think about it
Your cart is empty
Visit The Shop

lip lit: things my mother taught me

thingsmymother

What is the role of a mother? And how does the relationship between a mother and her child shape that child’s life and actions? What makes some children grow up to be like their mothers, while others are motivated to turn away and do something completely different?

The new book Things My Mother Taught Me seeks to examine some of these questions, by featuring the stories of high profile Australians, including leader of the Australian Sex Party Fiona Patten and writer Benjamin Law, and their mothers. These stories have been told to and lovingly transcribed by non-fiction writer Claire Halliday. The chapters cover a variety of upbringings—some are warm and fuzzy with a touch of humour, while others make for difficult reading, due to familial experiences of sexual abuse, suicide and alcoholism.

There are some common threads that run throughout the memoirs. In particular, the immigrant experience of women, who often followed their new husbands to a new and strange country, is prominent in a number of stories. Writer Benjamin Law and comedian Greg Fleet describe growing up with mothers who had moved with their husbands for a better life, and were then required to make a single life for themselves in Australia. This takes a certain kind of courage that is seldom acknowledged.

More importantly, many of the storytellers in this book are forced to reflect upon their own role as a parent. For better or for worse, how has their experience being mothered shaped the way that they parent? Chinese-Australian ballet dancer Li Cunxin admits that he initially found it nerve-wracking to even send his daughter to school camp. In comparison, at age 11, his mother let him leave the family village for a dance academy in Beijing, an act that he can now truly appreciate as a parent. Jacqueline Pascarl, who had her own family drama when her ex-husband kidnapped their children, was inspired to do her best as a mother by her horrific childhood in which her own mother was initially absent and then abusive. Claire Halliday has carefully woven the experiences of parenting between generations to add another layer to the stories.

Sadly, women in particular often note that their mothers didn’t have ‘big’ lives, offering it as inspiration for how they wanted to be different from their mothers. Interior designer and TV personality Shaynna Blaze looked at the life of her mother, who had little ambition to travel or learn, and aspired for more. The mother of make-up artist Napoleon Perdis immigrated to Australia at age 17 from Greece after a traumatic childhood, which left her with no dreams, just a ‘desire to survive’. Alternatively, author Kathy Lette’s mother worked in a powerful position when she was growing up, which Lette says ‘ingrained’ into her that women are capable of anything.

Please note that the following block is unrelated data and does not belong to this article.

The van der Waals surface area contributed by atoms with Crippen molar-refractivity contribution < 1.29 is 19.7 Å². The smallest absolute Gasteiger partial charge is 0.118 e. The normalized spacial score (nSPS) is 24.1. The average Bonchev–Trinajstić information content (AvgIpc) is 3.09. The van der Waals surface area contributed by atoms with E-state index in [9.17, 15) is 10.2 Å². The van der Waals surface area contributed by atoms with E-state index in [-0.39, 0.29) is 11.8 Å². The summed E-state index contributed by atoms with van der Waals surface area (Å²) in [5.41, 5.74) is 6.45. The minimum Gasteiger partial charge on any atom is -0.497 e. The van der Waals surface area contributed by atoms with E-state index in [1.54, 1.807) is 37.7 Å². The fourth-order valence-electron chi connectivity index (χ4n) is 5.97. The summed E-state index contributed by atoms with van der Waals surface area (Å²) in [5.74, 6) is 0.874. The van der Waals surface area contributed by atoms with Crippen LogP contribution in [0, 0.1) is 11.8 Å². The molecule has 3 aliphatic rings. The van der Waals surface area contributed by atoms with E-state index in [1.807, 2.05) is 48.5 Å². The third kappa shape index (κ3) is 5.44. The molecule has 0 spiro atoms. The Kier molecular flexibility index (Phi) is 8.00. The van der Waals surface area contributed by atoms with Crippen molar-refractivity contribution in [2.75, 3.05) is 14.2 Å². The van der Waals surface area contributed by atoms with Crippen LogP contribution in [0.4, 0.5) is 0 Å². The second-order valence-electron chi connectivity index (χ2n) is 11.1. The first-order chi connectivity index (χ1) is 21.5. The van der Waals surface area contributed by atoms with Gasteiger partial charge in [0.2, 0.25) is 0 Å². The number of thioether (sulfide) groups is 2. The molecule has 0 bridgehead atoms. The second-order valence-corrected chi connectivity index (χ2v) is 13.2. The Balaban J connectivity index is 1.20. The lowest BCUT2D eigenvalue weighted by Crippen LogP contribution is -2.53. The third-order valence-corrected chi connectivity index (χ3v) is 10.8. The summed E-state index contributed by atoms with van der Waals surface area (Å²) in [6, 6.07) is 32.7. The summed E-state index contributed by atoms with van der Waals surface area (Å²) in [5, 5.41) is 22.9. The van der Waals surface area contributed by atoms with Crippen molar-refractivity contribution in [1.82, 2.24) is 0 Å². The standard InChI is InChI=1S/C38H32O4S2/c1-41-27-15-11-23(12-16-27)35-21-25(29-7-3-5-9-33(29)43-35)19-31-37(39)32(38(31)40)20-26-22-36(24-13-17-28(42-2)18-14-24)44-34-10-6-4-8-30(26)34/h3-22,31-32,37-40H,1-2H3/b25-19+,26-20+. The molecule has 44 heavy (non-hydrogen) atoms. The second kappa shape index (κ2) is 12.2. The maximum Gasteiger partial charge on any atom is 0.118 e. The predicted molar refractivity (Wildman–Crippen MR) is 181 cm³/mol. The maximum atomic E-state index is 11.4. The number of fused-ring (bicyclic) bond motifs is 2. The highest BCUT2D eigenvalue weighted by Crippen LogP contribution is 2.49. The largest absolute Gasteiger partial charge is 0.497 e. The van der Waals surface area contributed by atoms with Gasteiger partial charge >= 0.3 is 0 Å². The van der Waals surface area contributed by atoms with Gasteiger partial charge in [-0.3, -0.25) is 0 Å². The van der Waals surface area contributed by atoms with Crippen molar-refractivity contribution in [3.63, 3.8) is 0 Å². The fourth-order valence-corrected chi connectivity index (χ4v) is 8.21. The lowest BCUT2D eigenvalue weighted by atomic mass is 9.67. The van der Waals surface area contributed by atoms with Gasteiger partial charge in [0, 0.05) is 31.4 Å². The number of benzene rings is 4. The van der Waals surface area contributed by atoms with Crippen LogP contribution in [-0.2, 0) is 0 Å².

Similarly, the book is also partly an ode to the often unspoken and underappreciated role of the mother as nurturer. Li Cunxin describes his mother, and her laughter in particular, as the ‘glue’ that held his family together, despite his father doing the manual labour to feed their family. Napoleon Perdis’s mother was able to pacify his traditional father, who was initially uncomfortable with his son’s decision to pursue a career in make-up. In this sense, Things My Mother Taught Me has more to say than just retelling individual experiences. It implicitly examines the role that we expect our mothers to play.

Author Clare Halliday, who has carefully documented these stories, leaves her own story to the end of the book. She had a loving relationship with her mum early on, but began to rebel when she discovered she was adopted at the age of 11. To her disappointment, Halliday’s birth mother was largely disinterested in making contact with her. It’s fascinating to delve deeper into the author’s own experience and is perhaps the reason behind Halliday’s decision to write this book, and provides a neat personal touch.

Things My Mother Taught Me is a great book to dip into at various moments, with some stories hitting the mark better than others. While each chapter is interesting in itself, it’s the common experience and expectations of the mother–child relationship that reveal a lot about the role of mothers in our society.

*

Things My Mother Taught Me by Clare Halliday

Echo Publishing, 2016

PB, RRP $29.99

Leave a Reply

Your email address will not be published. Required fields are marked *

You may use these HTML tags and attributes: <a href="" title=""> <abbr title=""> <acronym title=""> <b> <blockquote cite=""> <cite> <code> <del datetime=""> <em> <i> <q cite=""> <strike> <strong>